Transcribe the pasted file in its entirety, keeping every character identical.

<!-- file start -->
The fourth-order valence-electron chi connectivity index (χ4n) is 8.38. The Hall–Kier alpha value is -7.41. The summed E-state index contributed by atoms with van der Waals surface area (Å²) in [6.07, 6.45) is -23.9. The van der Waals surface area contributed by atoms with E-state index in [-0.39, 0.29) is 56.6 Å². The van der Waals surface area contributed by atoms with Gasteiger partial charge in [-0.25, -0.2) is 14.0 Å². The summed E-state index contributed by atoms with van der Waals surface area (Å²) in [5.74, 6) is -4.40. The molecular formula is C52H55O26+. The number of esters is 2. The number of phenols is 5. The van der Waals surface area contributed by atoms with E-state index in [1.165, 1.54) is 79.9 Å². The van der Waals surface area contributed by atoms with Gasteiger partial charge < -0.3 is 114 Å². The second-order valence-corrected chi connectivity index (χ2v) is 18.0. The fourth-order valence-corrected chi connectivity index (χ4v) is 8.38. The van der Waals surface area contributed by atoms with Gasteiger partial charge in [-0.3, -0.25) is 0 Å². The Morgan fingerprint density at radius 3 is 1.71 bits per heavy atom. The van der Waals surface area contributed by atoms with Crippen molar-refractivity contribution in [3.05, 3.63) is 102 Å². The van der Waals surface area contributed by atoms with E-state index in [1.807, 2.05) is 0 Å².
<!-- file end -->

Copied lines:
The fourth-order valence-electron chi connectivity index (χ4n) is 8.38. The Hall–Kier alpha value is -7.41. The summed E-state index contributed by atoms with van der Waals surface area (Å²) in [6.07, 6.45) is -23.9. The van der Waals surface area contributed by atoms with E-state index in [-0.39, 0.29) is 56.6 Å². The van der Waals surface area contributed by atoms with Gasteiger partial charge in [-0.25, -0.2) is 14.0 Å². The summed E-state index contributed by atoms with van der Waals surface area (Å²) in [5.74, 6) is -4.40. The molecular formula is C52H55O26+. The number of esters is 2. The number of phenols is 5. The van der Waals surface area contributed by atoms with E-state index in [1.165, 1.54) is 79.9 Å². The van der Waals surface area contributed by atoms with Gasteiger partial charge < -0.3 is 114 Å². The second-order valence-corrected chi connectivity index (χ2v) is 18.0. The fourth-order valence-corrected chi connectivity index (χ4v) is 8.38. The van der Waals surface area contributed by atoms with Gasteiger partial charge in [-0.3, -0.25) is 0 Å². The Morgan fingerprint density at radius 3 is 1.71 bits per heavy atom. The van der Waals surface area contributed by atoms with Crippen molar-refractivity contribution in [3.05, 3.63) is 102 Å². The van der Waals surface area contributed by atoms with E-state index in [1.807, 2.05) is 0 Å².